James Marape, the prime minister of Papua New Guinea, has acknowledged that, following a general election plagued by violence and allegations of corruption, an extension of the deadline for the return of election results may face judicial hurdles.
The election in the Pacific island nation ended on July 22. Despite significant police attempts to quell rioting, reports of scores of deaths, thousands of forced home evacuations, and claims of ballot manipulation marred the poll.
In the wake of the turmoil, the government on Friday announced an extension to the return of writs – a procedural step to declare successful candidates – so vote counting could continue in electorates where results remained unclear.
The original July 29 date for the return of writs was initially pushed out to August 12, according to local media, before being revised to August 5.
Marape told ABC television the decision to postpone could be challenged in court, but defended the move saying there were “extraordinary circumstances” leading up to it.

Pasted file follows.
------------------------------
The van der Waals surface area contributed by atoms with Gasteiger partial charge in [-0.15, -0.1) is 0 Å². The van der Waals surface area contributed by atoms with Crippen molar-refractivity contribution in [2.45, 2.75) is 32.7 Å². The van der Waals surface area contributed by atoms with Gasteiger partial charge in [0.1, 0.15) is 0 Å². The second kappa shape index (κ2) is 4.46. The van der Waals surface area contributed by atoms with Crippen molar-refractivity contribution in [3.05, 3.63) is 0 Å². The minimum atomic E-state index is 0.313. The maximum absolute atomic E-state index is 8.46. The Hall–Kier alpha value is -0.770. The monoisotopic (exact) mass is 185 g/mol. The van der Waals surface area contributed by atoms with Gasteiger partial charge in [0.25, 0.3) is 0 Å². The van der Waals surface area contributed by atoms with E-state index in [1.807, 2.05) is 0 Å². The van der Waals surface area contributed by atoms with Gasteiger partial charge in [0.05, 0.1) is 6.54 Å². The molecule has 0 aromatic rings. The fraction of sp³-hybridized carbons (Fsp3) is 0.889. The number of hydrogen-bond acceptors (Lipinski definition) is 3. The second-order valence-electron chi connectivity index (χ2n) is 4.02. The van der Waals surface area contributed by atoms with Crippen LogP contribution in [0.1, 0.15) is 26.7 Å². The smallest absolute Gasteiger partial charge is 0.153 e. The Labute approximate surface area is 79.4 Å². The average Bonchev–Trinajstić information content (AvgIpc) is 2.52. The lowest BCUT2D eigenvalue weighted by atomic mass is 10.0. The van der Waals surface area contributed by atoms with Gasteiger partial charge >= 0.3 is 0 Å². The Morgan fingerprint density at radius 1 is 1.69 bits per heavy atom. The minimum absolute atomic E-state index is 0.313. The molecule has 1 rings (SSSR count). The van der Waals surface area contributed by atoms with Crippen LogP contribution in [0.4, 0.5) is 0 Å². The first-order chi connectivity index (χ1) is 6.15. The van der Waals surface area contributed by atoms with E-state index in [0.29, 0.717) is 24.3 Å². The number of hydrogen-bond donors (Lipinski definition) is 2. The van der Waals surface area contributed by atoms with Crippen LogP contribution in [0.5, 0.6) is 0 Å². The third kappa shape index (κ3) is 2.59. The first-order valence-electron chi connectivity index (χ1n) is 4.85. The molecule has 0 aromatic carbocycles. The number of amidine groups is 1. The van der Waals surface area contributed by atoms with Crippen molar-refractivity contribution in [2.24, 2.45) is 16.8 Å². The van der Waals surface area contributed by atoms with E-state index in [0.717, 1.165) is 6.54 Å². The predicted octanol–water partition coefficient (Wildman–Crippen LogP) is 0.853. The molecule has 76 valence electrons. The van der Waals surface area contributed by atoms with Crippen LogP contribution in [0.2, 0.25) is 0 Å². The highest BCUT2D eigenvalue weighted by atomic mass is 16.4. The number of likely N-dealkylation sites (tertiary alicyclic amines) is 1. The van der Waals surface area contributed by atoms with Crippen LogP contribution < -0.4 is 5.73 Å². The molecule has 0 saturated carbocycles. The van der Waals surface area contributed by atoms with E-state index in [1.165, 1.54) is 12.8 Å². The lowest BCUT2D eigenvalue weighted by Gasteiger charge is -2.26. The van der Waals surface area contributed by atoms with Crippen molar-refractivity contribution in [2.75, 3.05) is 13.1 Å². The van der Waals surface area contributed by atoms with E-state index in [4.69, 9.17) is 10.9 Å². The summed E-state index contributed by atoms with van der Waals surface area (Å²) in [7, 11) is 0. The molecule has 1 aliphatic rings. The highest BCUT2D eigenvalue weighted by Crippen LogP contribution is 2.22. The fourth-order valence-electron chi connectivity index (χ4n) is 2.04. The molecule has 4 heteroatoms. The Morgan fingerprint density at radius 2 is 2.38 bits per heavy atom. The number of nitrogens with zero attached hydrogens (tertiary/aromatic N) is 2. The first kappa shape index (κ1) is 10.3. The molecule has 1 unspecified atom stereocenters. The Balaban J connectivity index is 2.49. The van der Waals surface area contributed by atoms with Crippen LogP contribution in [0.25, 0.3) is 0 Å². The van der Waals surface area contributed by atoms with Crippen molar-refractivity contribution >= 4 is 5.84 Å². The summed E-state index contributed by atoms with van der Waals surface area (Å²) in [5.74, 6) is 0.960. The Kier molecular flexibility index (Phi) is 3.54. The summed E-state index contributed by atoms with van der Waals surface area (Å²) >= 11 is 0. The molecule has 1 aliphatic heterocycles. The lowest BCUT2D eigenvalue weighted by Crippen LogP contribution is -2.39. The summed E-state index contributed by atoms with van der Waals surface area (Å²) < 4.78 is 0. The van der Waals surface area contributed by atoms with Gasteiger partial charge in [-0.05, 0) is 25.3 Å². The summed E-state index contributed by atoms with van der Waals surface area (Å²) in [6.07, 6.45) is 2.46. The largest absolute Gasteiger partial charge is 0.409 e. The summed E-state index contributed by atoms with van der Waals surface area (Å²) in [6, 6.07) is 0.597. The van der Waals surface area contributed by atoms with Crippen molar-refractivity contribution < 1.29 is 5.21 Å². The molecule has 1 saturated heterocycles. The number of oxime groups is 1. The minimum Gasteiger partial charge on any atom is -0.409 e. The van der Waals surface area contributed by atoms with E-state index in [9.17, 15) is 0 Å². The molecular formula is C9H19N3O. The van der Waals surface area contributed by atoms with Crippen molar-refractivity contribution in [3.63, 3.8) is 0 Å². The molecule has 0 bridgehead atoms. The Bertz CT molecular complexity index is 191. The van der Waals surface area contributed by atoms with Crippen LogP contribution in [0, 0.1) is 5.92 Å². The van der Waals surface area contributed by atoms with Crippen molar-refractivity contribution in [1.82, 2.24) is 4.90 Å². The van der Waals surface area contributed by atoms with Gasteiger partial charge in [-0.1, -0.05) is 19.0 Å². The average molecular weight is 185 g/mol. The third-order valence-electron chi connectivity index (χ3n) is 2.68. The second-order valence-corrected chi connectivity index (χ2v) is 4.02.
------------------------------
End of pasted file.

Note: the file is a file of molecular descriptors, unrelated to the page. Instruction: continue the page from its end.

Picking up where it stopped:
“Someone can go to the courts to challenge, but we pretty much, based on advice received, we feel that there is sufficient power the (Papua New Guinea) Electoral Commission has to make these calls, and he has made these calls,” he said in comments broadcast on Saturday.
Of the 118 seats that went to the polls, just 35 have so far been declared, according to vote tracking site One Papua New Guinea.
The two main contenders for prime minister, in the 10th election since independence, are incumbent Marape of the Pangu Party, and former prime minister Peter O’Neill of the People’s National Congress Party.
Media have reported there have been roughly 50 election-related deaths this year, down from 204 deaths documented by an Australian National University observer group around the 2017 vote.
PNG’s general election is among the world’s most challenging due to factors including difficult terrain, extreme weather, poor transport infrastructure and linguistic and cultural diversity.
The resource-rich but largely undeveloped country of almost 9 million has become a focus of attention for both China, its biggest buyer of natural gas, and neighbouring Australia, its largest aid provider.